Microsoft’s DLP is probably one of those products that many people have heard about. Some might even know it can solve their organization’s issues, but do not know where to start. Hopefully, the following can assist in getting DLP going in your organization. The focus will be on the Office 365 DLP and not the on-premises implementations.
This article is accurate as of the date published. However, things move quickly in this space; features, availability, and coverage will change.
“Data loss prevention (DLP) helps you protect sensitive information and prevent its inadvertent disclosure. Examples of sensitive information that you might want to prevent from leaking outside your organization include financial data or personally identifiable information (PII) such as credit card numbers, social security numbers, or health records. With a data loss prevention (DLP) policy, you can identify, monitor, and automatically protect sensitive information across Office 365.”
DLP is an essential tool in today’s digital world. Users have multiple devices and want to have connectivity at all times. Implementing DLP will increase visibility into the organization information, files, the flow of information and the methodologies used by users when sharing this information.
The take away from Microsoft’s description of what DLP is should be the last sentence: “identify, monitor and automatically protect sensitive information across Office 365.” DLP is part of E3 and E5 licenses suites which most enterprises either already have or are planning on utilizing.
*One thing to point out is that Exchange Hybrid does not apply DLP to emails sent from on-premises user to on-premises user because the emails never leave the on-premises Exchange environment.
Now, don’t be discouraged if DLP doesn’t stretch across your entire application portfolio. If your users take advantage of OneDrive for Business and/or SharePoint Online as the primary means to either store and or share files you are as they say, “Golden.”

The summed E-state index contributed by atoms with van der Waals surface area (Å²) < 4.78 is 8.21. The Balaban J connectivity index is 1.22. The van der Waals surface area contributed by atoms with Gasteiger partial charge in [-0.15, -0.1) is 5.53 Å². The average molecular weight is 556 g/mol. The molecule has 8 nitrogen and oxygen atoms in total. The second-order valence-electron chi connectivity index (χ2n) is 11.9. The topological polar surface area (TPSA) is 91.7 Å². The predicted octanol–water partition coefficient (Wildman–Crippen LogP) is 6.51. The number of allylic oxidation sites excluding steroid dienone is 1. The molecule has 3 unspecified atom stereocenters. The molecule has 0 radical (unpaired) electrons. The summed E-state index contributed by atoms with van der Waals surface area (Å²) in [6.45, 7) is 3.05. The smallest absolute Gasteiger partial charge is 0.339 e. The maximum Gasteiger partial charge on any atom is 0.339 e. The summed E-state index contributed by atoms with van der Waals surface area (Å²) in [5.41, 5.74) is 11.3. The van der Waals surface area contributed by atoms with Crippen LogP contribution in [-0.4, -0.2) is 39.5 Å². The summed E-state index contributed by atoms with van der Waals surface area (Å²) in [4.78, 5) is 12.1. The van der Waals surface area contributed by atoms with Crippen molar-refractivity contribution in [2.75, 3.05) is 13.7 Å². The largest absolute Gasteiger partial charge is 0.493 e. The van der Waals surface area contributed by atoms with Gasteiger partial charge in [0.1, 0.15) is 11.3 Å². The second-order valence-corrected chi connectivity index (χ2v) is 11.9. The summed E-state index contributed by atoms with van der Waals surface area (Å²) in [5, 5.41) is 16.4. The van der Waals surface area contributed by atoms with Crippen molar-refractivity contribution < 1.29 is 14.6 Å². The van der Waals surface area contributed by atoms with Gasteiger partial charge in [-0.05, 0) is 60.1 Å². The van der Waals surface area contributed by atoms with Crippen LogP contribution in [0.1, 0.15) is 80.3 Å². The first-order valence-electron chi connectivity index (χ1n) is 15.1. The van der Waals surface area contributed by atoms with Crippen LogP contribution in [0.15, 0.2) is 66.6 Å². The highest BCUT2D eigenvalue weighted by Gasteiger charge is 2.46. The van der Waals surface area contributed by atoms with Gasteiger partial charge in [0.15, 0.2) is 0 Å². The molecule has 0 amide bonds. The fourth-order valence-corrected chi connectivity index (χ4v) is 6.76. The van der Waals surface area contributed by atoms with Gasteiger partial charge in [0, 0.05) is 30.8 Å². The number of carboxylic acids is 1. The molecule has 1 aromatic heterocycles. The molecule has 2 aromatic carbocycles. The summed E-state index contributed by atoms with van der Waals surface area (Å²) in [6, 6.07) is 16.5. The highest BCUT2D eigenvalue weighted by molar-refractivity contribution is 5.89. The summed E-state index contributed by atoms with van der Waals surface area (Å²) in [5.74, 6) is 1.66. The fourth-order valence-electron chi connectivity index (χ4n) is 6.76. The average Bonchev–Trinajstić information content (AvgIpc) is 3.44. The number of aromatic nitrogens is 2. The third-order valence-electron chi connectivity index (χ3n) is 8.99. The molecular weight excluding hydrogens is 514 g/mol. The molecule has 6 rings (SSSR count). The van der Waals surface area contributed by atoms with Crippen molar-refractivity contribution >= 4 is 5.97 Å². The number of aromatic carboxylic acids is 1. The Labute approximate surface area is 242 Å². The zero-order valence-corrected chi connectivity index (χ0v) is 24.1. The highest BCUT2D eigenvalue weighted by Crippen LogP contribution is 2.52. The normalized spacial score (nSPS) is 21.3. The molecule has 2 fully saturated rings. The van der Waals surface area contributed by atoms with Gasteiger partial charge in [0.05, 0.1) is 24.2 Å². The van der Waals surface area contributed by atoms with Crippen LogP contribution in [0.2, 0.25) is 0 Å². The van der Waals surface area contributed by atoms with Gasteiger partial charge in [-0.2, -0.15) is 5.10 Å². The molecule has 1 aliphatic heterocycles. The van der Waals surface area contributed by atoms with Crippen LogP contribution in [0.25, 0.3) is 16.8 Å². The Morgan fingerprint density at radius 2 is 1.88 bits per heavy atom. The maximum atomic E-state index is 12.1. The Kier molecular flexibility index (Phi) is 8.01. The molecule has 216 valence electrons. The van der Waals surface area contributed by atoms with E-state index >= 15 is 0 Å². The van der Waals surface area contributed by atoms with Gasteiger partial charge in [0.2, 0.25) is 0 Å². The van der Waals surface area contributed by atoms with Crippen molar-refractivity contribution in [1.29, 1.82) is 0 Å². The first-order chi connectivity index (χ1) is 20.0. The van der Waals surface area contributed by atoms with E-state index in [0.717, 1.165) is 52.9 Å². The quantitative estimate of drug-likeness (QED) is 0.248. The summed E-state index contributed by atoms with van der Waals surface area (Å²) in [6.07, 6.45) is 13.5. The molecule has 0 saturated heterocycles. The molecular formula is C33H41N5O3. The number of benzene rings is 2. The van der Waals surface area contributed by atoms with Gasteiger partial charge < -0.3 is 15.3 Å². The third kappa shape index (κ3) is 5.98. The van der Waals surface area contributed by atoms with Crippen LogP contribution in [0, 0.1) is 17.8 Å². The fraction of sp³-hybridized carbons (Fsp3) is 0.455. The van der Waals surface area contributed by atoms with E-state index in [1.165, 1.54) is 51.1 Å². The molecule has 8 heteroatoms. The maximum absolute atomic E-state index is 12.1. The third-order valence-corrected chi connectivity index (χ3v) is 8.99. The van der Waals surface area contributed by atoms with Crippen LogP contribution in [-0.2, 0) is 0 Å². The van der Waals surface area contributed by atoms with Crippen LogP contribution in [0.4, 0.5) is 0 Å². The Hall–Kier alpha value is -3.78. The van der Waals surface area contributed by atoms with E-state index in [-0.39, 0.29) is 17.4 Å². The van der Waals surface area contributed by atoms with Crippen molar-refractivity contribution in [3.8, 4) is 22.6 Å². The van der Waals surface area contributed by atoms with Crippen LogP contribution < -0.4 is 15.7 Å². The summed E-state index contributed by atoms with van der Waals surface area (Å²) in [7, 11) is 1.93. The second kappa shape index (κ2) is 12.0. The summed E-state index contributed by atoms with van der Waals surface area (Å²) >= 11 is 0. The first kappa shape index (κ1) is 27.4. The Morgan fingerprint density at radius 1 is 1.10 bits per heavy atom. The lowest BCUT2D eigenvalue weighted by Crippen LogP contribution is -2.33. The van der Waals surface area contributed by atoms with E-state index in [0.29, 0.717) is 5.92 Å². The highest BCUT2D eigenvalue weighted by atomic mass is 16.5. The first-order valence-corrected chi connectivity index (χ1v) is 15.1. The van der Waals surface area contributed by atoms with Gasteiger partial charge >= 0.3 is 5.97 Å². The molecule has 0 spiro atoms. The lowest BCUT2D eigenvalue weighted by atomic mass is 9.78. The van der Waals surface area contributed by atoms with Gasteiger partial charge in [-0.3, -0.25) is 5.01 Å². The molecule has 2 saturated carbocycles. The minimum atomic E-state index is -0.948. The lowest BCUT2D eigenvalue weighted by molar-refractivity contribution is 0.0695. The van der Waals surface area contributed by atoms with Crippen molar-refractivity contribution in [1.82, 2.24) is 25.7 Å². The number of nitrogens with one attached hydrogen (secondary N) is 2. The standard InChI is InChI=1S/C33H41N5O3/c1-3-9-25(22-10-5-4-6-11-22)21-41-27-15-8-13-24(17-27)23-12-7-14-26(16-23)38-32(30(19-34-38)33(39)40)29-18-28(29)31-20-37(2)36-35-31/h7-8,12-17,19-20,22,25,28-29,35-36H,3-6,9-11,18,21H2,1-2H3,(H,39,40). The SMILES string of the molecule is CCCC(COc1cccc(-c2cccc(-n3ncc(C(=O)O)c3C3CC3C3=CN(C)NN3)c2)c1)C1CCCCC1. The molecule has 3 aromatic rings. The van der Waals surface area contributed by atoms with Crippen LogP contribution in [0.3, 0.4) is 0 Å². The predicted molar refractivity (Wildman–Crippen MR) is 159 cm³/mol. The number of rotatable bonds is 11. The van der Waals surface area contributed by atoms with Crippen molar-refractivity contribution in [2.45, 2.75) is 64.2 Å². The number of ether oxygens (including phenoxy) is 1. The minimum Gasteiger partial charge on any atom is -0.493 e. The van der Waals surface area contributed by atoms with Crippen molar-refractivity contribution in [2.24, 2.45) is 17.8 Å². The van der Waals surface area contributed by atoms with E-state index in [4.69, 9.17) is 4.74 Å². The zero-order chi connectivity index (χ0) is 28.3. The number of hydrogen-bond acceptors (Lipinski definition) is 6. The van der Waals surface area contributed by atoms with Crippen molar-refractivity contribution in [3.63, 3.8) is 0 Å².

Let’s think about another use case. Many users email files as attachments, routinely. Good thing DLP protects Exchange Online!
Getting started with DLP is simple. You can start by establishing a DLP policy. Microsoft provides policy templates, that include HIPAA, U.S. PII, PCI-DSS, etc. You want to add a condition to a template policy? No problem, you can use labels as a condition to a policy.
Microsoft has thought of this and provides several ways to test without causing the help desk a flood of calls. It’s aptly called test mode. Test mode is accomplished by activating a simple option at the end of the policy creation, “I’d like to test it out first.” This option will also allow you to go from idea to research phase and to proof of concept quickly.
DLP reports will provide insights and allow you to tier certain critical policies to trigger emails notifications to both Global Admins and/or the offending user. In addition to notifications, content can also be blocked.
Microsoft understands that the IT department may not have (or want) ultimate responsibility of areas that implicate sensitive HR or government regulations that have the potential to become legal matters. Something like an organization’s security and compliance team may be the preferred administrators of DLP. The recommend approach is to create a security group and assign the appropriate permissions. This approach allows members to create and apply DLP policies, and not need access to the content being protected.
One of the best methods to prove to your managers, CIO, CTO, etc. that the protection DLP provides brings a lot of value and is worth investing the time and/or monies in is by providing reports generated during Test-Mode and invite them to a quick 30-minute demo. Ensure that the demo is based on a hypothetical data-loss scenario. What demonstrates more value than proof? By doing this, you can prove that if the policy you created was being enforced you could have prevented X from happening.
Additionally, the fact that you could test without unintended consequences provides value by removing the fear of a bad reputation for the IT department during a deployment of a new project.
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